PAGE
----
Two moated sites at Healing Hall


Heritage Category:
Scheduled Monument
List Entry Number:
Date first listed:


Ordnance survey map of Two moated sites at Healing Hall
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The building or site itself may lie within the boundary of more than one authority.

North East Lincolnshire (Unitary Authority)
National Grid Reference:
TA 21356 09996

Reasons for Designation

Around 6,000 moated sites are known in England. They consist of wide ditches, often or seasonally water-filled, partly or completely enclosing one or more islands of dry ground on which stood domestic or religious buildings. In some cases the islands were used for horticulture. The majority of moated sites served as prestigious aristocratic and seigneurial residences with the provision of a moat intended as a status symbol rather than a practical military defence. The peak period during which moated sites were built was between about 1250 and 1350 and by far the greatest concentration lies in central and eastern parts of England. However, moated sites were built throughout the medieval period, are widely scattered throughout England and exhibit a high level of diversity in their forms and sizes. They form a significant class of medieval monument and are important for the understanding of the distribution of wealth and status in the countryside. Many examples provide conditions favourable to the survival of organic remains.

Despite partial in-filling of the ditches of the larger moated site and some disturbance from building and landscaping, archaeological remains of the buildings which formerly existed on the sites will survive and the waterlogged moat of the smaller site retains conditions suitable for the preservation of organic materials.


The monument includes two moated sites at Healing Hall. The larger moat is defined by a silted (and now dry) ditch; the smaller moated site, the ditches of which remain waterlogged, is situated in the south-western corner of the larger one. The larger moated site has a roughly square island surrounded by a ditch with, on the north and west sides, an external bank. An internal bank is also present on the north side. The north-eastern corner of the site has been built over and part of the island has been landscaped to form a garden. Overall the site was originally just over 200m square. The northern arm of the moat is now 5m wide and 1m deep, the southern arm 20m wide and 3m deep, and the western arm 10m wide and 1.5m deep. The eastern arm of the moat has been largely infilled but remains visible to the south of the modern buildings and is 15m wide and 3m deep. The external bank on the north and west sides is 1m high and between 5m and 7m wide. The internal bank on the north side is 1m high and 8m wide. The smaller moated site is situated in the south-western corner of the larger site and the southern and western moat arms appear to have been formed by the recutting of the larger site's ditches. The raised island enclosed by the moat is 40m square and has been landscaped as part of the later garden. A concrete air-raid shelter was built into the southern arm of the large moat during the Second World War. It remains in situ. This manorial site is closely associated with Healing's medieval parish church which lies adjacent to it to the east. The modern bridges across the wet moat and the temporary garden structures, such as the wooden summer-house, are excluded from the scheduling but the ground beneath all these features is included.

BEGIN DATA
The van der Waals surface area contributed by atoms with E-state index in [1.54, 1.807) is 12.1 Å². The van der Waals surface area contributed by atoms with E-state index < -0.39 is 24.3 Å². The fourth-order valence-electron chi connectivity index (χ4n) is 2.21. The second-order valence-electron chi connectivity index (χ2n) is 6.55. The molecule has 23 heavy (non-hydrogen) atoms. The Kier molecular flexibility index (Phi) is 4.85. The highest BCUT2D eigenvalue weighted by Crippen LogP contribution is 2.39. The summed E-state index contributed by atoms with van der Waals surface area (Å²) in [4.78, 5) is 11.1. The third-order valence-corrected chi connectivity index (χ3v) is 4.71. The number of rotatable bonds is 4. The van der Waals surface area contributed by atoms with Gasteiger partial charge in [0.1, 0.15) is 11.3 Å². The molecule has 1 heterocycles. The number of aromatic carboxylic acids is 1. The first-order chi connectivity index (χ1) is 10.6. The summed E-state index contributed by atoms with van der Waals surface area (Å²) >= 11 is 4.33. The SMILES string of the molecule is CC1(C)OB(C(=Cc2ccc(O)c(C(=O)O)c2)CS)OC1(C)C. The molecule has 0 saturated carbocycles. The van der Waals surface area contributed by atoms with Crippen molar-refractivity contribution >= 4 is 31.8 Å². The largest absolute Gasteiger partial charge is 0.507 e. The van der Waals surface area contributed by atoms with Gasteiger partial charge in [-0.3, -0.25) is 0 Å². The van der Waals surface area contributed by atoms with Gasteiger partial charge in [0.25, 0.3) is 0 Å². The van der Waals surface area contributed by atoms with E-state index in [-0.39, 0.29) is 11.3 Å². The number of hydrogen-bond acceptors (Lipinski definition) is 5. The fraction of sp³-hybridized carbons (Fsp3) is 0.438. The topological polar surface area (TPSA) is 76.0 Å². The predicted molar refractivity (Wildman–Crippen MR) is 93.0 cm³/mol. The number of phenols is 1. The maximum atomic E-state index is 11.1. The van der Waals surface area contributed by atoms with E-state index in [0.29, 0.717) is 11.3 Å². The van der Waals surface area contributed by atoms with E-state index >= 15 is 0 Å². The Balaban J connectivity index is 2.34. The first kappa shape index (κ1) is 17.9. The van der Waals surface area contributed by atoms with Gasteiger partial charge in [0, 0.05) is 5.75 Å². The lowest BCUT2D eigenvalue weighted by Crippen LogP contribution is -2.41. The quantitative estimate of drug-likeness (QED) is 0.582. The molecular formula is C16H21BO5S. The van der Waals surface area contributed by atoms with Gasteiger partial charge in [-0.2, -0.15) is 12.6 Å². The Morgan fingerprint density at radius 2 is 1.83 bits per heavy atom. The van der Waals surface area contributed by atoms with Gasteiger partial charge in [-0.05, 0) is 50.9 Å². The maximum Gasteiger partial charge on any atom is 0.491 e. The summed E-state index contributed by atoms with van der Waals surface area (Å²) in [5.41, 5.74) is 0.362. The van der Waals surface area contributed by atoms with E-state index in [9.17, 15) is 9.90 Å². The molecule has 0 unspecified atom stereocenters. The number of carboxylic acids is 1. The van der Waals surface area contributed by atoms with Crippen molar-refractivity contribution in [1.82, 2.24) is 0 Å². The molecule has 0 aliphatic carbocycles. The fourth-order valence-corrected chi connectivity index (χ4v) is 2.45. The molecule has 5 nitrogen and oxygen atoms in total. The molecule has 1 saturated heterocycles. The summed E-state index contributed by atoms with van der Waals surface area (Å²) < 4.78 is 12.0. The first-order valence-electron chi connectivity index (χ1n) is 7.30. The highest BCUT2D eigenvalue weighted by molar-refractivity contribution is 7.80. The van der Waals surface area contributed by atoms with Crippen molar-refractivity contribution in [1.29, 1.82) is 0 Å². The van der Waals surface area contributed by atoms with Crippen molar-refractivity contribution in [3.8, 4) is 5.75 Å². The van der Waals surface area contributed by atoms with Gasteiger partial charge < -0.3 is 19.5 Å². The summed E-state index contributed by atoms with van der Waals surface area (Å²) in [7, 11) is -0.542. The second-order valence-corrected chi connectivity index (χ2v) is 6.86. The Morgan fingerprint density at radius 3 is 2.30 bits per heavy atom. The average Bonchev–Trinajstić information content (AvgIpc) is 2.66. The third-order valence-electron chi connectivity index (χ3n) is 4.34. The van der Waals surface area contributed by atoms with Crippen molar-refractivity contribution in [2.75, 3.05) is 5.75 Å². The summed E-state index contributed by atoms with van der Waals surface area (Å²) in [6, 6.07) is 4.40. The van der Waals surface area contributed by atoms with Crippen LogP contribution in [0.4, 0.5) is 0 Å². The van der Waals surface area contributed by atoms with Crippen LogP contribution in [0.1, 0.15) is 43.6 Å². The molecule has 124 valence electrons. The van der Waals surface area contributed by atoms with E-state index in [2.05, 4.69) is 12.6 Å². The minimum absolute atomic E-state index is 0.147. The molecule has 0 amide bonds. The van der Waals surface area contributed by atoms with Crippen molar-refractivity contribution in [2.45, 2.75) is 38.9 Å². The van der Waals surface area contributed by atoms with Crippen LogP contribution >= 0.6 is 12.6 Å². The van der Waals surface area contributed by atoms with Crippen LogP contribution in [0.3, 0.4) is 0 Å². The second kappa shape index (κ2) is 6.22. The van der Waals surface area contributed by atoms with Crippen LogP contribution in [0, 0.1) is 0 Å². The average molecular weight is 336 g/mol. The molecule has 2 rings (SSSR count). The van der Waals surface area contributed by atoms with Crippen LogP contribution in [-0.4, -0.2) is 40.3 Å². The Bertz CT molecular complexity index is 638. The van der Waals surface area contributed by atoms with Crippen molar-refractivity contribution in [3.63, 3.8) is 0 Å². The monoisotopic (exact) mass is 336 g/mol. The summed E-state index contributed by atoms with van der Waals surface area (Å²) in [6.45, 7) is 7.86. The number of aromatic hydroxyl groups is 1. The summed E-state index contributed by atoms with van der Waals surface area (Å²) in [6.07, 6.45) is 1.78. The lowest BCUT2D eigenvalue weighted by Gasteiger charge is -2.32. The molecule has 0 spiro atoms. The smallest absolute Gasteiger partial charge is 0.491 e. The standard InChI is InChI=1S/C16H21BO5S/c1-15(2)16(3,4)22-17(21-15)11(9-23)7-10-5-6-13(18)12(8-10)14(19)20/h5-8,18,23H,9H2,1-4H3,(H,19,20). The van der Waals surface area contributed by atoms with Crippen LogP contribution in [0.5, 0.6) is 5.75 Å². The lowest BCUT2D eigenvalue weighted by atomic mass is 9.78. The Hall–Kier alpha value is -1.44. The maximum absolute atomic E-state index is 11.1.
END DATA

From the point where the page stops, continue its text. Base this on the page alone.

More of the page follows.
MAP EXTRACT The site of the monument is shown on the attached map extract. It includes a 2 metre boundary around the archaeological features, considered to be essential for the monument's support and preservation.


The contents of this record have been generated from a legacy data system.

Legacy System number:
Legacy System:


Books and journals
Loughlin, N, Miller, K, Survey of Archaeological Sites in Humberside, (1979), 167


This monument is scheduled under the Ancient Monuments and Archaeological Areas Act 1979 as amended as it appears to the Secretary of State to be of national importance. This entry is a copy, the original is held by the Department for Digital, Culture, Media and Sport.

End of official listing

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